Bob Lind has enjoyed a sizable cult following based on a rather small body of work; he released just four albums between 1966 and 1971 (one a collection of demos never intended for commercial release), and landed just one single in the Top 40, but he's acknowledged as one of the key artists in the '60s folk-rock boom, and over 200 different artists have recorded his songs.
Robert Neale Lind was born in Baltimore, Maryland on November 25, 1944. His family moved a great deal when he was young, but as a teenager he settled in Denver, Colorado and began singing rock & roll and rhythm & blues when he was in eighth grade. In high school, Lind formed a band called the Moonlighters, and while attending Western State University in Gunnison, Colorado, he led a rock group, Bob Lind & the Misfits, specializing in early rock covers. As a new breed of songwriters emerged on the folk music scene in the early '60s, Lind took up songwriting and started playing occasional shows at local coffee houses. He relocated to San Francisco, where he continued writing songs and playing small venues, and in 1965, he headed south to Los Angeles, where he scored an audition with World Pacific Records, a subsidiary of Liberty Records. World Pacific signed Lind to a record contract, and after he landed a publishing deal with Metric Music, he was introduced to producer and arranger Jack Nitzsche, who liked Lind's songs and agreed to work with him. With Nitzsche providing artful backdrops for Lind's emotionally literate songs, the two proved to be an inspired pairing in the studio, and World Pacific had high hopes for Lind's first single, "Cheryl's Goin' Home." However, several disc jockeys began playing the flipside, "Elusive Butterfly," and the song rose to number five on the Billboard Singles charts in 1966.
Lind's debut album, Don't Be Concerned, was released shortly afterwards, which also featured "Elusive Butterfly"'s follow-up, "Remember the Rain" b/w "Truly Julie's Blues," which peaked at number 65 in the United States. A second album, Photographs of Feeling, also produced by Nitzsche, was released by World Pacific by the end of the year, while Verve-Folkways issued an album called The Elusive Bob Lind, which featured early unreleased demos overdubbed with new accompaniment without Lind's input. By Lind's own admission, he developed a powerful taste for alcohol and drugs once "Elusive Butterfly" made him a celebrity, and he became angry and difficult to work with; he severed ties with Nitzsche, and was dropped by World Pacific after a pair of unsuccessful singles. He briefly retired from music and moved to New Mexico, but recorded a new album in 1971 at the behest of Doug Weston, who ran the successful Los Angeles music club The Troubadour. 1971's Since There Were Circles was an accomplished set of folk-infused country-rock, but Capitol Records put little promotional effort behind it, and after it tanked in the marketplace, Lind once again turned his back on the music business.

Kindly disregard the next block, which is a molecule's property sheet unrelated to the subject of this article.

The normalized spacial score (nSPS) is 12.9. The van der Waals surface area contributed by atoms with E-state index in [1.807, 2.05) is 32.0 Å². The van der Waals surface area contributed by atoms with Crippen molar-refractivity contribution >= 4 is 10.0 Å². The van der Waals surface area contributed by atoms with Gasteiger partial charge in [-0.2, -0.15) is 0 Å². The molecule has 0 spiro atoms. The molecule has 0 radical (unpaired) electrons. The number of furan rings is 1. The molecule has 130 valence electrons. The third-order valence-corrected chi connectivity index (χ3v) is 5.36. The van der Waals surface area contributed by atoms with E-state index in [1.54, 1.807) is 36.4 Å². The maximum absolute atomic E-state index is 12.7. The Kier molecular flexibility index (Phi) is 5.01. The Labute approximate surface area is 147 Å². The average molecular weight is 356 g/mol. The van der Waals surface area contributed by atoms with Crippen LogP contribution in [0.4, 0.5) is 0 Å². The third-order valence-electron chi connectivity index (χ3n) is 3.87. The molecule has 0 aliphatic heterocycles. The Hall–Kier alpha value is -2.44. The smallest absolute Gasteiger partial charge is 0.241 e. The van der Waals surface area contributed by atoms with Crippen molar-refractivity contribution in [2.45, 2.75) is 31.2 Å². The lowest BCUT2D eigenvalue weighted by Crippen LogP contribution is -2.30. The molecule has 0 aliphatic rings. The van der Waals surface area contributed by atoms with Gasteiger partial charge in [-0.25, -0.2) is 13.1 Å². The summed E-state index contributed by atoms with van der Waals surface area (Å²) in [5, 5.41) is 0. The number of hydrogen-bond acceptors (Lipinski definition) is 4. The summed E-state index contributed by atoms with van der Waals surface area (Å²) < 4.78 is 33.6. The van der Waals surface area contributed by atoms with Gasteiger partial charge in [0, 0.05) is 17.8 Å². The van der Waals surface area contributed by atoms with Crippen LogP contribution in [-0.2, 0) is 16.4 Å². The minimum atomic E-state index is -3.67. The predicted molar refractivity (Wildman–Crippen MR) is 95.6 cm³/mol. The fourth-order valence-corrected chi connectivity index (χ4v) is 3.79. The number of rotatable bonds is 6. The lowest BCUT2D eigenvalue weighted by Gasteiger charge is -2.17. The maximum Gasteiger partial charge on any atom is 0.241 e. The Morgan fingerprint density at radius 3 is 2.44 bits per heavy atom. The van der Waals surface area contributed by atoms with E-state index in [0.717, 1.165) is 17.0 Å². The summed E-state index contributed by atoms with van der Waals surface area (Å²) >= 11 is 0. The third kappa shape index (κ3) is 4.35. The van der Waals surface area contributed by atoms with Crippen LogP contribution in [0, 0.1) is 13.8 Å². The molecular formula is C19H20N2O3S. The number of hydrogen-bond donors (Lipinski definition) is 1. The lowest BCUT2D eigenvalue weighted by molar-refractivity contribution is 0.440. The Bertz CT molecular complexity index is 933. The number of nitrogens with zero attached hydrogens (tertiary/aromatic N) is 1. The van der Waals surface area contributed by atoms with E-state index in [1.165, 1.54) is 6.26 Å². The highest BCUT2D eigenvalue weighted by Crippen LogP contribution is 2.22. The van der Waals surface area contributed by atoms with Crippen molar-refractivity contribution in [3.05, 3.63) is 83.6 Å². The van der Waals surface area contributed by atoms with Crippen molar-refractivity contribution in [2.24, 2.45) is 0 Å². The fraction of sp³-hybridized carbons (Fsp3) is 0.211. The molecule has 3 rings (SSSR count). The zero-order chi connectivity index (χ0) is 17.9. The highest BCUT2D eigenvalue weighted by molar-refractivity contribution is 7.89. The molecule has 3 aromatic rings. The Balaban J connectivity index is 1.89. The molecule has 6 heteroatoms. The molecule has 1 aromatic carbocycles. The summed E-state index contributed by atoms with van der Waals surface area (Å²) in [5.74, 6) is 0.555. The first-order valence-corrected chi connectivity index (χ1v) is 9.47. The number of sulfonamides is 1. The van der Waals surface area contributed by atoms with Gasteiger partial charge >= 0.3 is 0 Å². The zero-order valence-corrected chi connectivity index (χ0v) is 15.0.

Lind moved to Florida, gave up drinking and drugs, and began working as a writer, penning novels and screenplays while also contributing to the surreal tabloid the Weekly World News. Meanwhile, other artists continued to cover his songs, and his small body of work earned a following both in America and abroad; Jarvis Cocker paid homage to Lind in the song "Bob Lind (The Only Way Is Down)" on Pulp's 2001 album We Love Life, and Richard Hawley has cited Lind as an influence. Lind continued to write songs during his time away from the spotlight, and in 2004, he booked a small show at the Luna Star Café in North Miami. The show was well received, and Lind was soon invited by his longtime friend Arlo Guthrie to perform at the Guthrie Center in Great Barrington, Massachusetts. Since then, Lind has resumed regular touring, playing clubs in the United States, and theaters and festivals in United Kingdom, while the majority of his back catalog has been reissued on CD. In 2006, Lind released a limited-edition live album from one of his periodic Miami shows, Live at the Luna Star Café, and after collaborating on new recordings with Jamie Hoover of the Spongetones, Lind released a fresh studio album, Finding You Again, in 2012. Four years later, Lind returned with an ambitious studio project, Magellan Was Wrong, which found him working with Hoover again, as well as jazz and R&B artist Greg Foat and experimental noise musician Frank "Rat Bastard" Falestra. ~ Mark Deming, Rovi